We, as part of the women’s movement, collectively organised ourselves, went to the courtrooms and fought to bring a new discourse from the lens of a feminist perspective on MPL and its aspects, such as polygamy, halala, and inheritance rights, and started challenging religious fundamentalism.

The Uttarakhand’s Uniform Civil Code is still not tenable.

Marking National Muslim Women’s Day on August 1 serves as a stark reminder of how this government have only sought to appropriate our struggles while simultaneously criminalising our community. It is crucial to highlight that whenever Muslim women sought recourse in the court, the Supreme Court consistently addressed their concerns through the lens of religion and identity politics rather than adhering to the constitutional provisions meant to protect their rights.

This celebratory impulse over the Uttarakhand UCC bill, especially for bringing ‘genuine’ secularism and gender justice, eludes crucial questions of personal freedoms, autonomy and diverse lived experiences and reality.

The state is resorting to traditional methods to curb the agency of women in heteronormative live-in relationships, all the while overlooking the existing protections outlined in the Domestic Violence Act of 2005.

Much has been written about how Uttarakhand’s UCC and its provisions regarding live-in relationships, which, as per the state’s convoluted logic, ensure and safeguard the rights of women.

These are also matters concerning Muslim women, who may once again find themselves subjected to suffering at the hands of the institution of family, the state, and third parties. Here, the third party could be the involvement of any institution, from community Khaps, Jamaats to even Fatwa-judgements. The punitive measures after being unable to register the live-in relationships are in no way a protective measure but to further surveil the relationships that challenge the institution of marriage.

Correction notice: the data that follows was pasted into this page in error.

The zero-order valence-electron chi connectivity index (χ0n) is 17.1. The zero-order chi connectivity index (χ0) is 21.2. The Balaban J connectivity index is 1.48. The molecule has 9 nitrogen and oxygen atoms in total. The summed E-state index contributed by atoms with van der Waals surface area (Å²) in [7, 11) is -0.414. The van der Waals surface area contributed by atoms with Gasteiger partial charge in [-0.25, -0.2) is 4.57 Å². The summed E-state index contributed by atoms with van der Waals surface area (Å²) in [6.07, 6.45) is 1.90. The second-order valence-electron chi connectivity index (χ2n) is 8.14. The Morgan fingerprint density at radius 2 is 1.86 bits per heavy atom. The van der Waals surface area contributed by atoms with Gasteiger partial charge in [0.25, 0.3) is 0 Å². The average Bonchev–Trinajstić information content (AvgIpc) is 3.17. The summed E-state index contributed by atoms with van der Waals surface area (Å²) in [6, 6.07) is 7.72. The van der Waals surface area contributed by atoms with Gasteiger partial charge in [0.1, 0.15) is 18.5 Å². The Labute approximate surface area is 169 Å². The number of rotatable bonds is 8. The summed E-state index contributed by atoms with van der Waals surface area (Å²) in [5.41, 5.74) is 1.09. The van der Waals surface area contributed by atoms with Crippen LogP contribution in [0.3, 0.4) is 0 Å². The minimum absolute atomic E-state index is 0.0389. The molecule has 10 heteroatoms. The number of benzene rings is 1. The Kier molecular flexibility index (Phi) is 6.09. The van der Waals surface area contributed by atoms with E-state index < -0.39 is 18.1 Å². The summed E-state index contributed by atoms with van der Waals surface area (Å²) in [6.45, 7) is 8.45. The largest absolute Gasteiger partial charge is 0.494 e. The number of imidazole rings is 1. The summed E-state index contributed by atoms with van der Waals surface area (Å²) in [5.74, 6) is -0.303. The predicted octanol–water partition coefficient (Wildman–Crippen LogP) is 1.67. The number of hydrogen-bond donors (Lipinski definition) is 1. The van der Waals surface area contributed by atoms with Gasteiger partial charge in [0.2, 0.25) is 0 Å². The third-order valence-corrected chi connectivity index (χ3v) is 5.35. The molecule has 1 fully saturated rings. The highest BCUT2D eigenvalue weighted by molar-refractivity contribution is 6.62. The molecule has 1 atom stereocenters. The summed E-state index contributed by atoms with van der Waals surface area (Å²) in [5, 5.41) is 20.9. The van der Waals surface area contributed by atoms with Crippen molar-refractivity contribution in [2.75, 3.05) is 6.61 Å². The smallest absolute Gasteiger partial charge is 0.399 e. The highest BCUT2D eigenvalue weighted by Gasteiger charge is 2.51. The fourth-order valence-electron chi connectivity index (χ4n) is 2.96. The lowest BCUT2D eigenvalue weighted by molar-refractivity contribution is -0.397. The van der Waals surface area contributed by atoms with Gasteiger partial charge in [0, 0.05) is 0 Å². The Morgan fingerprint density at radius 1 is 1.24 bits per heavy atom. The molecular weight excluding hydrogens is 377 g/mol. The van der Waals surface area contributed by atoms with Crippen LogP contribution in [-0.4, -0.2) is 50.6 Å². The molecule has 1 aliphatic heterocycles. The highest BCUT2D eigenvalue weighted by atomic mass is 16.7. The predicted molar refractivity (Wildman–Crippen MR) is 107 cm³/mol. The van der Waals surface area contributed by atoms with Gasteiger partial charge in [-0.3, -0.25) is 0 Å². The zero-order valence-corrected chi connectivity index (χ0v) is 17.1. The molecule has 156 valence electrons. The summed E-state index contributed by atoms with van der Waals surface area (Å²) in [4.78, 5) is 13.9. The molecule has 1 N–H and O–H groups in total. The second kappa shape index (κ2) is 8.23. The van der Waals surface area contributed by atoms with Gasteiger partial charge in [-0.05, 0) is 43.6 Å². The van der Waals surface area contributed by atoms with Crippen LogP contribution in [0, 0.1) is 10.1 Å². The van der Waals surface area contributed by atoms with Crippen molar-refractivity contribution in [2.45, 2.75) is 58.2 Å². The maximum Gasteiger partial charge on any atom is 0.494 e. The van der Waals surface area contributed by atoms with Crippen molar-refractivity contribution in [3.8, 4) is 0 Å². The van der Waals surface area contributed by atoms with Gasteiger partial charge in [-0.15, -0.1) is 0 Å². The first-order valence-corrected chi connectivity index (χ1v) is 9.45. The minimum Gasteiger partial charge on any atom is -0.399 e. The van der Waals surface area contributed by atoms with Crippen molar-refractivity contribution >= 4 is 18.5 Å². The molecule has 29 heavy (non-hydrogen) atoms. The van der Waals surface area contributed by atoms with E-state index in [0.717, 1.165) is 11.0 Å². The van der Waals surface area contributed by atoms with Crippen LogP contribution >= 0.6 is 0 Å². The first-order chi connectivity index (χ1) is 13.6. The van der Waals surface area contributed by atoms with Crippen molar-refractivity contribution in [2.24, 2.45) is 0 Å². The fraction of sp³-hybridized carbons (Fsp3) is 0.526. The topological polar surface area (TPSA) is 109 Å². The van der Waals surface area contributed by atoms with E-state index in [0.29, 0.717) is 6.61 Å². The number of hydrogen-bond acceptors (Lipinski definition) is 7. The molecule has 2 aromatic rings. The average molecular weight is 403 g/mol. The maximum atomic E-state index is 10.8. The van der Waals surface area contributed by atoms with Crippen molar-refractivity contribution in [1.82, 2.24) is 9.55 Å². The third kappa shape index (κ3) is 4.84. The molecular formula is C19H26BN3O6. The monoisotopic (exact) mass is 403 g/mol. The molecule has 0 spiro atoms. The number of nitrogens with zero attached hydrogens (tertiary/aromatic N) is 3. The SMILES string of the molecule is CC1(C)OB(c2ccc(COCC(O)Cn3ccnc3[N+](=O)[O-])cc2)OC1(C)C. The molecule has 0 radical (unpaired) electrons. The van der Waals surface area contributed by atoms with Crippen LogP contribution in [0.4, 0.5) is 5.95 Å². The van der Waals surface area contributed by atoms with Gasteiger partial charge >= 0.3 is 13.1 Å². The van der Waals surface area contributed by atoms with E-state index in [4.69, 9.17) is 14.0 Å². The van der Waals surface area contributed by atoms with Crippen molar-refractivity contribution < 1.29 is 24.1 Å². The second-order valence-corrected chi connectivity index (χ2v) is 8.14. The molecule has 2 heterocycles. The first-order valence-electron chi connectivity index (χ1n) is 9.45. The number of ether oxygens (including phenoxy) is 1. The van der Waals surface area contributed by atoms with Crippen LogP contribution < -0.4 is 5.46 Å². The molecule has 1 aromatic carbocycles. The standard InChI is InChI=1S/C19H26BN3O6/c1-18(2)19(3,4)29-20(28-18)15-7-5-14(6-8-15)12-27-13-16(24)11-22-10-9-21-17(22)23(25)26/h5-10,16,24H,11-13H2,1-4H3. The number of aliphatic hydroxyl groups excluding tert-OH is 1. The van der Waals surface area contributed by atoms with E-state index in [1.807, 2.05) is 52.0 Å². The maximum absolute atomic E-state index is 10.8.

Although Uttarakhand’s UCC has, to some extent, addressed the unequal laws on halala, iddat and bigamy, divorce, property, maintenance, and inheritance. Nevertheless, it serves as a great example of what a myopic view of gender equality and justice would be.

The Muslim community is in itself a diverse community that consists of persons who are from marginalised gender and sexuality. Uttarakhand’s UCC excludes the diverse forms of relationships and civil partnerships. Furthermore, it does not provide any mechanisms for ensuring social security for women from vulnerable groups.

Lately, every discussion around Muslim women’s rights has solely revolved around personal laws. While Muslim women, already a minority within a minority, are often limited to discussions about their headscarves, religion, and marriage, how can we advocate for her rights that extend beyond discriminatory personal laws?

Uttarakhand’s UCC is not aimed at Muslim women; it is also not aimed at the Muslim community, but it is solely aimed at the Hindutva extremists all over India.

We urge religious organisations not to attribute our political voice to the current government’s agenda. We need to understand that these are longstanding battles that we have been fighting independently.

To the AIMPLB and other religious organisations often in the limelight, we emphasise that despite the attention, we continue to lack our fundamental rights and entitlements. It’s an appeal not to disregard the question of patriarchy and religious conservatism within the community while dealing with the repeated onslaught of democratic rights of the Muslim community.

“Your statements and positions in the media only serve to enable the current government to exploit our cause. It is crucial for us to regain our political consciousness, build novel strategies to fight against the Hindutva onslaught and address these issues on our own terms.”

(Hasina Khan, a founder member of Bebaak Collective is a gender rights activist based in Mumbai. Mridul Kaintura is a PhD research scholar at TISS, Mumbai)

Courtesy: sabrang India

Get the latest reports & analysis with people's perspective on Protests, movements & deep analytical videos, discussions of the current affairs in your Telegram app. Subscribe to NewsClick's Telegram channel & get Real-Time updates on stories, as they get published on our website.

Subscribe Newsclick On Telegram